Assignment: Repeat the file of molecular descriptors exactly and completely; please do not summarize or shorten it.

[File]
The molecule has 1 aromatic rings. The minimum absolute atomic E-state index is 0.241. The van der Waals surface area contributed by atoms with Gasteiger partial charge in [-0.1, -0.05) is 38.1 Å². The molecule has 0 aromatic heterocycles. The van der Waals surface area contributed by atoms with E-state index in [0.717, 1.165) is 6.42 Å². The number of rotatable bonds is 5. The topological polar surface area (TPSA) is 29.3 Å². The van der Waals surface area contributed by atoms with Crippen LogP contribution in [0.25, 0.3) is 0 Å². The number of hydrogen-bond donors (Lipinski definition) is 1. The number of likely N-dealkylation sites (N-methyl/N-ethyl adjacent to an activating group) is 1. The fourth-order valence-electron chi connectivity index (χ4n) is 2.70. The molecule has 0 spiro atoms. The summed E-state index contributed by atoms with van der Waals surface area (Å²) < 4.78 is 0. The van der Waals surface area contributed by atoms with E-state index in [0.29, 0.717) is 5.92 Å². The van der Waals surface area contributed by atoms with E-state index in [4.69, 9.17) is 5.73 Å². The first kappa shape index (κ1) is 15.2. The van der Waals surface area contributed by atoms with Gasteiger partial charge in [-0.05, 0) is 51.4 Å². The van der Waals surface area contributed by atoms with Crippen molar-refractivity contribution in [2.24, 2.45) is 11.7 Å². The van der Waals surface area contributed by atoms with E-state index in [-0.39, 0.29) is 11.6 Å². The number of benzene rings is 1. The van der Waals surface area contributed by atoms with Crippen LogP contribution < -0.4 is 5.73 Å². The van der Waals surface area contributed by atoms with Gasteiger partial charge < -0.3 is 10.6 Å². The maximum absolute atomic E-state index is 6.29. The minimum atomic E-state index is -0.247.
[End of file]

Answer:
The molecule has 1 aromatic rings. The minimum absolute atomic E-state index is 0.241. The van der Waals surface area contributed by atoms with Gasteiger partial charge in [-0.1, -0.05) is 38.1 Å². The molecule has 0 aromatic heterocycles. The van der Waals surface area contributed by atoms with E-state index in [0.717, 1.165) is 6.42 Å². The number of rotatable bonds is 5. The topological polar surface area (TPSA) is 29.3 Å². The van der Waals surface area contributed by atoms with Crippen LogP contribution in [0.25, 0.3) is 0 Å². The number of hydrogen-bond donors (Lipinski definition) is 1. The number of likely N-dealkylation sites (N-methyl/N-ethyl adjacent to an activating group) is 1. The fourth-order valence-electron chi connectivity index (χ4n) is 2.70. The molecule has 0 spiro atoms. The summed E-state index contributed by atoms with van der Waals surface area (Å²) < 4.78 is 0. The van der Waals surface area contributed by atoms with E-state index in [0.29, 0.717) is 5.92 Å². The van der Waals surface area contributed by atoms with E-state index in [4.69, 9.17) is 5.73 Å². The first kappa shape index (κ1) is 15.2. The van der Waals surface area contributed by atoms with Gasteiger partial charge in [-0.05, 0) is 51.4 Å². The van der Waals surface area contributed by atoms with Crippen molar-refractivity contribution in [2.24, 2.45) is 11.7 Å². The van der Waals surface area contributed by atoms with E-state index in [-0.39, 0.29) is 11.6 Å². The number of benzene rings is 1. The van der Waals surface area contributed by atoms with Crippen LogP contribution < -0.4 is 5.73 Å². The van der Waals surface area contributed by atoms with Gasteiger partial charge < -0.3 is 10.6 Å². The maximum absolute atomic E-state index is 6.29. The minimum atomic E-state index is -0.247.